But I did not simply want to show up and win. Playing disc golf was never about winning for me. It was about beating myself (my rating), and try to beat the course (as few bogeys as possible).
My rating being about 100 points above hers, I should be expected to beat her by 10 strokes on a normal round of 18 holes.
So we – the Dutch women – made a deal, I’d not compete in FPO if other women had signed up, unless there were foreign visitors above 800 present as well, until at least two gender-based divisions would be offered. At that point, our tours only offered FPO or FA1 (either one, not both), let alone other gender-protected divisions to possibly have us split up.
Luckily, our national association has since decided (in large part to address this skill level difference among the handful of Dutch players) to open up FPO as well as FA1 from now on. I’d compete and win (and lose) my division of 1 in FPO, and the other women would compete for the win in FA1.

Am I that much better than the cisgender women in my country because “I had been, or possibly still was physically speaking, a man?” No.
There was simply too large a skill level difference.
I, a player who’s career average rating is 870, with a few months of 900+ ratings (905 max), am simply not a match for a player, my sister, whose rating maxed out at 808 in 2014.
The first international tournament with a competitive players field in FPO I played, it immediately became glaringly obvious that I am simply that, an 871-rated player. No more, no less. I entered that event rated 6th,, and that’s where I finished, 6th.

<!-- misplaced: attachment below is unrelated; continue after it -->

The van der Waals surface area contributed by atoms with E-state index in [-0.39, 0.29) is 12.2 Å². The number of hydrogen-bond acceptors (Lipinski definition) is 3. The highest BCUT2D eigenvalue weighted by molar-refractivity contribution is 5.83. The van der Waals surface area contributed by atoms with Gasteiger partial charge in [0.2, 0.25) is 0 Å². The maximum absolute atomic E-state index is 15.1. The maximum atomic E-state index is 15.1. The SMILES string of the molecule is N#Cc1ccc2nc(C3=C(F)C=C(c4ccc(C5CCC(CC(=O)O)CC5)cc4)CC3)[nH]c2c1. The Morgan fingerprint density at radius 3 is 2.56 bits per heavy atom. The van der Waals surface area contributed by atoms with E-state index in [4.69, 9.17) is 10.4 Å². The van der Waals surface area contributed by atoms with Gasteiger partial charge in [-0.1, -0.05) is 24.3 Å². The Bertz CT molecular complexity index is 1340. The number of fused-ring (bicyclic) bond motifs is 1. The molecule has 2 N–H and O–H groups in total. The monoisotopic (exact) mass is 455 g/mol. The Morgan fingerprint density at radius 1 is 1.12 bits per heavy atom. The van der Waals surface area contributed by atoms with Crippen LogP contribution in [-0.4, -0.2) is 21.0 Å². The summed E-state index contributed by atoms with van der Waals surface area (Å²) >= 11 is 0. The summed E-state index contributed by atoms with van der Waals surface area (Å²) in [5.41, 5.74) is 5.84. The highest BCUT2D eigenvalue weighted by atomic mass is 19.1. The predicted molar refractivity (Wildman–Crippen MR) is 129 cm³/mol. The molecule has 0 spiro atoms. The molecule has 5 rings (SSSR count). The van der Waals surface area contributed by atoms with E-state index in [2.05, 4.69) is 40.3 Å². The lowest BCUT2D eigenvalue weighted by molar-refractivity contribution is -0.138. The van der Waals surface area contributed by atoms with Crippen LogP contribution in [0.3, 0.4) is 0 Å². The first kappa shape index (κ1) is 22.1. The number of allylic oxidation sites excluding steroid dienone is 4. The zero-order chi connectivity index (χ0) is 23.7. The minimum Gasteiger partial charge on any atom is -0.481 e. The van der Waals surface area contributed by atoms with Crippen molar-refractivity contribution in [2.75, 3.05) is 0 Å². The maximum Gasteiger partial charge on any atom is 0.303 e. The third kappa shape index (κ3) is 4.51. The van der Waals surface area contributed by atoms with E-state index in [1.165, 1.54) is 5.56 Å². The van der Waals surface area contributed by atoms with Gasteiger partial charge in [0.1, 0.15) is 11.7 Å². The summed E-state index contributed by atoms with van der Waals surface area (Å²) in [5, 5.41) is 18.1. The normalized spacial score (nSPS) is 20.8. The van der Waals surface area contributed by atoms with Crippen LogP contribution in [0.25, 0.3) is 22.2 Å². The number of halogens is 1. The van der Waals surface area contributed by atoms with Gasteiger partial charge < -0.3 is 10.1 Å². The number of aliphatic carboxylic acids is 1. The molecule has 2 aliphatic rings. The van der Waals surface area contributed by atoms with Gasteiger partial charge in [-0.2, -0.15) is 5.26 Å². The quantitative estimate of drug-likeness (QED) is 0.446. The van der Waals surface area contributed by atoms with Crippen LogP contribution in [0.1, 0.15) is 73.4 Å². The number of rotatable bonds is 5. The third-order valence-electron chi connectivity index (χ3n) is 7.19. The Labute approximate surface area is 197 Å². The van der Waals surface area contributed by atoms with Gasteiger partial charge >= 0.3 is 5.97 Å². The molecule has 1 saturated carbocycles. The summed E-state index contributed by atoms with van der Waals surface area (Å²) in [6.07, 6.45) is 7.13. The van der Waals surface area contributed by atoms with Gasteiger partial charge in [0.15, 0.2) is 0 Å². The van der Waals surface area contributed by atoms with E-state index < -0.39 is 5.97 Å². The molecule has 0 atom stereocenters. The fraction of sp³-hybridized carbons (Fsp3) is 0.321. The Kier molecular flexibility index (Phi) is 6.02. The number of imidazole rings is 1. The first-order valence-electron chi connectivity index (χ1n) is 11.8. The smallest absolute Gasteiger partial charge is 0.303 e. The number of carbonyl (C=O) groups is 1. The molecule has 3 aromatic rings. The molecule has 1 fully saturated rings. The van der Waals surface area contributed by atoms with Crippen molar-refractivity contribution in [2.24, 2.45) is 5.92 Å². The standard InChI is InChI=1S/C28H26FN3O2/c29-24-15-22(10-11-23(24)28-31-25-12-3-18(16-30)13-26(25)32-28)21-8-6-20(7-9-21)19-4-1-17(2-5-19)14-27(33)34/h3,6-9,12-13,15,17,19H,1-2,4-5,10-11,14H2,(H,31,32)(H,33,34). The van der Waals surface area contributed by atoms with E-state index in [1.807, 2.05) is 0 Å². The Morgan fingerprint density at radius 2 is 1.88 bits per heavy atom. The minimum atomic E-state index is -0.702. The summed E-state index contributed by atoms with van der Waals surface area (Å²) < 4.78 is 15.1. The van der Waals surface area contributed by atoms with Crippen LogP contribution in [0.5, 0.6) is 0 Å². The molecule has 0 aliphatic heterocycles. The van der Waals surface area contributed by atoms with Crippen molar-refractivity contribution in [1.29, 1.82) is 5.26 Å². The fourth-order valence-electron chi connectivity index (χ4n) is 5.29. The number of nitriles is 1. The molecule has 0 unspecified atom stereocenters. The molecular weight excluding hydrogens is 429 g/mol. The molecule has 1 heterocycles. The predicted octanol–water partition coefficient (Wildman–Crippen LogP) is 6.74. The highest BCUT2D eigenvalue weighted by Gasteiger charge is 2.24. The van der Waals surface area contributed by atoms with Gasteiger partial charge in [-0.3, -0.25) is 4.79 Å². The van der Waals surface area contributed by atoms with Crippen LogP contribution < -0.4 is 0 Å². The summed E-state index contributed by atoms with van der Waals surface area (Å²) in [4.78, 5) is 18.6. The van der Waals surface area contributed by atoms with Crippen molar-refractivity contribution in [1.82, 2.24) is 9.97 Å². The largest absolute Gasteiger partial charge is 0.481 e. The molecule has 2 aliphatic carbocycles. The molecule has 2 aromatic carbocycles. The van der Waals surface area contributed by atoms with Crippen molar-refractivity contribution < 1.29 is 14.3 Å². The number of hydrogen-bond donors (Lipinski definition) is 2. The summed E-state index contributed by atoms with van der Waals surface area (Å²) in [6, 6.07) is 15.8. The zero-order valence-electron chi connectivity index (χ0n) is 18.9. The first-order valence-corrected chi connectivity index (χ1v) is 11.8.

I even performed within 1 single stroke of where our respective ratings would have us place if we all played to our rating. What “male advantage”?!?!?
If there had even been a hint of residual male advantage in my body, I’d at least jump up a few spots, right? Possibly even win. No. None of that. I did play above my rating, though.
And this is on a course (leftie-friendly) that should even play to my strength. 2nd, 3rd, and 6th place finishers were taken by lefties, 1st, 4th, and 5th were regular righties. I should at the very least have overtaken 4th and 5th, if there was any hint of male advantage.

My next tournament was AmWorlds 2019, and with that, you now know the full story of this transgender disc golfer’s journey.

Selected further reading: Transathlete.com by Chris Mosier, Pink Mantaray, Twitter thread by Cassandra of Troy, Twitter thread by Open Ocean Exploration